Why Top Students Are Being Rejected by In-State Colleges
Their places are being filled by students who pay higher tuition rates.
WSJ has an interesting video short examining “Why Top Students Are Being Rejected by In-State Schools.”
It uses the example of a California high school valedictorian with straight A’s, impressive AP exam scores, and athletic and extracurricular achievements who was rejected by both Berkeley and UCLA but accepted at Brown. Why was he accepted by an impressive—but much more expensive—Ivy League school but not his own state’s “public Ivies”?
The answer was the one I anticipated: Most if not all states have been steadily decreasing the number of admissions offered to in-state students at the reduced in-state tuition rate and instead filling those slots with out-of-state and international students who pay a much higher tuition rate. That phenomenon has accelerated greatly since 2008.
While depressing, it isn’t surprising. The driving issues were already visible to those paying attention when I started teaching at Troy State in 1998. The costs of higher education were going up for a variety of reasons and yet the amount of support from the state budget was declining. Even back then—almost two decades ago—we were joking that we were becoming a “state-affiliated” rather than a “state-supported” institution. While there were some attempts at belt tightening, the main response was a steady rise in tuition and fees passed on to students, which far exceeded the rate of inflation. Even at not-so-prestigious schools, paying for college was suddenly much more challenging than it had been in my day.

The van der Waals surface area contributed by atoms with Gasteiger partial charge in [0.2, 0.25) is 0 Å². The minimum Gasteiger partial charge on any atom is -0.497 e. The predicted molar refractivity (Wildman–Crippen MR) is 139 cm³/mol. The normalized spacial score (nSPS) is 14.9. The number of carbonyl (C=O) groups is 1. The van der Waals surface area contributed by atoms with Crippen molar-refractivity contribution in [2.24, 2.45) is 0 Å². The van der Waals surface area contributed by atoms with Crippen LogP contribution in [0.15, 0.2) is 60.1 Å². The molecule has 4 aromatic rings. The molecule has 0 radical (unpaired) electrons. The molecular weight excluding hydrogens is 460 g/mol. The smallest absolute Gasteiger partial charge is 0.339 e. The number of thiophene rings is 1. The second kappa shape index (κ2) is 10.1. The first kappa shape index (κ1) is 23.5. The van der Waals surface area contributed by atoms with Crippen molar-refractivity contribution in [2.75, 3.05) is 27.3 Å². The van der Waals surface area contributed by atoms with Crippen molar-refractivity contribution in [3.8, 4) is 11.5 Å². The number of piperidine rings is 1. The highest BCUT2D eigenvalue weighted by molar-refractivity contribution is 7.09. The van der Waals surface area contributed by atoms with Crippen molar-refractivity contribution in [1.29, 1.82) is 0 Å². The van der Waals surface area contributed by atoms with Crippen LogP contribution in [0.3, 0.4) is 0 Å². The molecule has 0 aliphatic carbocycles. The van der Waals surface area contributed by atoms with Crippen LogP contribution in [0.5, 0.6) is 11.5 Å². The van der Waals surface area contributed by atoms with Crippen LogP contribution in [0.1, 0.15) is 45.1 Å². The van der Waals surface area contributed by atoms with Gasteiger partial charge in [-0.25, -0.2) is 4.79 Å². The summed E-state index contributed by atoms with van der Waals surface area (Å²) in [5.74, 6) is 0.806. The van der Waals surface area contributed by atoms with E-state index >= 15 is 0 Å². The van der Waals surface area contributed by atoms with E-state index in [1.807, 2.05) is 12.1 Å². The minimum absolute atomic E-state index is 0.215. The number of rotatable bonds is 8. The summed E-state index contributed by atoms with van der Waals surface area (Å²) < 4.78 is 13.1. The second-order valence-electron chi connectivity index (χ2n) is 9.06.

Meanwhile, the explosion of the college rankings phenomenon and the related notion that the best way for parents to give their kids a shot at success was to get them into the best school possible has created frenzied competition for limited slots. In my own state, it’s insanely competitive to get in to the University of Virginia or William and Mary, the flagship public university and liberal arts college. Essentially, kids need an above 4.0 GPA and impressive extracurriculars to get in (unless perhaps they’re a star athlete in one of the revenue sports). Admission is like winning the lottery, though, because they provide a near-Ivy League prestige education at still relatively affordable prices.
Given the pressures involved, one would think that as a matter of public policy the overwhelming number of seats at these public Ivies would be reserved for graduates of that state’s high schools, with just enough out-of-state and international students admitted to provide cultural diversity. But the legislature can hardly slash funding while simultaneously making it impossible to make up the difference somehow.